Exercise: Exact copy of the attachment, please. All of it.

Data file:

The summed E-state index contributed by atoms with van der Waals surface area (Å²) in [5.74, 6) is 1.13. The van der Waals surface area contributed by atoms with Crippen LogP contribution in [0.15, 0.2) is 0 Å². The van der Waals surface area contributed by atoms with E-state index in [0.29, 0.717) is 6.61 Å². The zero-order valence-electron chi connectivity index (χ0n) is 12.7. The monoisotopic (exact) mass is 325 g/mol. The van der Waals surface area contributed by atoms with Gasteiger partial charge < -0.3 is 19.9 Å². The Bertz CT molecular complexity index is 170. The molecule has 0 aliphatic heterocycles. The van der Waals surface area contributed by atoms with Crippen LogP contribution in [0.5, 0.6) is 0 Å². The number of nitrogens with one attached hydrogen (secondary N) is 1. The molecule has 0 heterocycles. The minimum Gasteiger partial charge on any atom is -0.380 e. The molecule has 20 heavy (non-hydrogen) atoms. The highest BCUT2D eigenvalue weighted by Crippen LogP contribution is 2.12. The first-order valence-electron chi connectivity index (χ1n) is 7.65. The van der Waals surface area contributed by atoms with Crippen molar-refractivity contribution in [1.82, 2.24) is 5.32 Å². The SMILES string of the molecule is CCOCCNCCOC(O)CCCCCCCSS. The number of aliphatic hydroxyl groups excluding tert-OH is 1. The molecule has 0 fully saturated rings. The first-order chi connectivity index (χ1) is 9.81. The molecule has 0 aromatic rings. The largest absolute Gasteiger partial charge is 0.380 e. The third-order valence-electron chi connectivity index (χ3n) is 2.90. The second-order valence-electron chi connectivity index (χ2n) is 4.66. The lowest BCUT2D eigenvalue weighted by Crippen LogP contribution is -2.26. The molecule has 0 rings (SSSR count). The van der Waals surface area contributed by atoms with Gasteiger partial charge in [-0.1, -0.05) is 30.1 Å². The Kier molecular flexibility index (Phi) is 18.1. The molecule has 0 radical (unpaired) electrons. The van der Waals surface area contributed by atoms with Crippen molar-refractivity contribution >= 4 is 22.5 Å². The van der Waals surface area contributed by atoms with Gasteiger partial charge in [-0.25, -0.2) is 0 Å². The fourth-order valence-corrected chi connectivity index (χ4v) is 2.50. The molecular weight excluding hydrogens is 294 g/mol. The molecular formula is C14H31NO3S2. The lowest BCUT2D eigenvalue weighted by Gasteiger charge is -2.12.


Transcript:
The summed E-state index contributed by atoms with van der Waals surface area (Å²) in [5.74, 6) is 1.13. The van der Waals surface area contributed by atoms with Crippen LogP contribution in [0.15, 0.2) is 0 Å². The van der Waals surface area contributed by atoms with E-state index in [0.29, 0.717) is 6.61 Å². The zero-order valence-electron chi connectivity index (χ0n) is 12.7. The monoisotopic (exact) mass is 325 g/mol. The van der Waals surface area contributed by atoms with Gasteiger partial charge < -0.3 is 19.9 Å². The Bertz CT molecular complexity index is 170. The molecule has 0 aliphatic heterocycles. The van der Waals surface area contributed by atoms with Crippen LogP contribution in [0.5, 0.6) is 0 Å². The number of nitrogens with one attached hydrogen (secondary N) is 1. The molecule has 0 heterocycles. The minimum Gasteiger partial charge on any atom is -0.380 e. The molecule has 20 heavy (non-hydrogen) atoms. The highest BCUT2D eigenvalue weighted by Crippen LogP contribution is 2.12. The first-order valence-electron chi connectivity index (χ1n) is 7.65. The van der Waals surface area contributed by atoms with Crippen molar-refractivity contribution in [1.82, 2.24) is 5.32 Å². The SMILES string of the molecule is CCOCCNCCOC(O)CCCCCCCSS. The number of aliphatic hydroxyl groups excluding tert-OH is 1. The molecule has 0 fully saturated rings. The first-order chi connectivity index (χ1) is 9.81. The molecule has 0 aromatic rings. The largest absolute Gasteiger partial charge is 0.380 e. The third-order valence-electron chi connectivity index (χ3n) is 2.90. The second-order valence-electron chi connectivity index (χ2n) is 4.66. The lowest BCUT2D eigenvalue weighted by Crippen LogP contribution is -2.26. The molecule has 0 rings (SSSR count). The van der Waals surface area contributed by atoms with Gasteiger partial charge in [-0.1, -0.05) is 30.1 Å². The Kier molecular flexibility index (Phi) is 18.1. The molecule has 0 radical (unpaired) electrons. The van der Waals surface area contributed by atoms with Crippen molar-refractivity contribution >= 4 is 22.5 Å². The van der Waals surface area contributed by atoms with Gasteiger partial charge in [-0.25, -0.2) is 0 Å². The fourth-order valence-corrected chi connectivity index (χ4v) is 2.50. The molecular weight excluding hydrogens is 294 g/mol. The molecular formula is C14H31NO3S2. The lowest BCUT2D eigenvalue weighted by Gasteiger charge is -2.12.